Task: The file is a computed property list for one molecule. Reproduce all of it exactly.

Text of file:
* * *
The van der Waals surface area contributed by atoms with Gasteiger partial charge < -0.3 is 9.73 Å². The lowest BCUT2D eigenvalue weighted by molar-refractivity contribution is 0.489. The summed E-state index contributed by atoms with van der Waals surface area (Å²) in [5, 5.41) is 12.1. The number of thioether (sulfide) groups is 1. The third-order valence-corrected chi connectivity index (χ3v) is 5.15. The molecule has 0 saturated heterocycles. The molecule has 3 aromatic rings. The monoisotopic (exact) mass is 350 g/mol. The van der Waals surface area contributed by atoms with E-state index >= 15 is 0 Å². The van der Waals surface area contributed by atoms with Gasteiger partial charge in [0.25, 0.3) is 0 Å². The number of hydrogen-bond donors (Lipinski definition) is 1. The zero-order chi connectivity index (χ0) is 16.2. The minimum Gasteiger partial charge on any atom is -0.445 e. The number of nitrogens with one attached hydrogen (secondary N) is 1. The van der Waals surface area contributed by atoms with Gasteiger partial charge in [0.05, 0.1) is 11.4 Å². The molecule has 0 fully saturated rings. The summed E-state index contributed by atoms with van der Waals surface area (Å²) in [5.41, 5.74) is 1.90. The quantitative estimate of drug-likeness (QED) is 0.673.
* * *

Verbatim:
The van der Waals surface area contributed by atoms with Gasteiger partial charge < -0.3 is 9.73 Å². The lowest BCUT2D eigenvalue weighted by molar-refractivity contribution is 0.489. The summed E-state index contributed by atoms with van der Waals surface area (Å²) in [5, 5.41) is 12.1. The number of thioether (sulfide) groups is 1. The third-order valence-corrected chi connectivity index (χ3v) is 5.15. The molecule has 0 saturated heterocycles. The molecule has 3 aromatic rings. The monoisotopic (exact) mass is 350 g/mol. The van der Waals surface area contributed by atoms with E-state index >= 15 is 0 Å². The van der Waals surface area contributed by atoms with Gasteiger partial charge in [0.25, 0.3) is 0 Å². The number of hydrogen-bond donors (Lipinski definition) is 1. The zero-order chi connectivity index (χ0) is 16.2. The minimum Gasteiger partial charge on any atom is -0.445 e. The number of nitrogens with one attached hydrogen (secondary N) is 1. The van der Waals surface area contributed by atoms with Gasteiger partial charge in [0.05, 0.1) is 11.4 Å². The molecule has 0 fully saturated rings. The summed E-state index contributed by atoms with van der Waals surface area (Å²) in [5.41, 5.74) is 1.90. The quantitative estimate of drug-likeness (QED) is 0.673.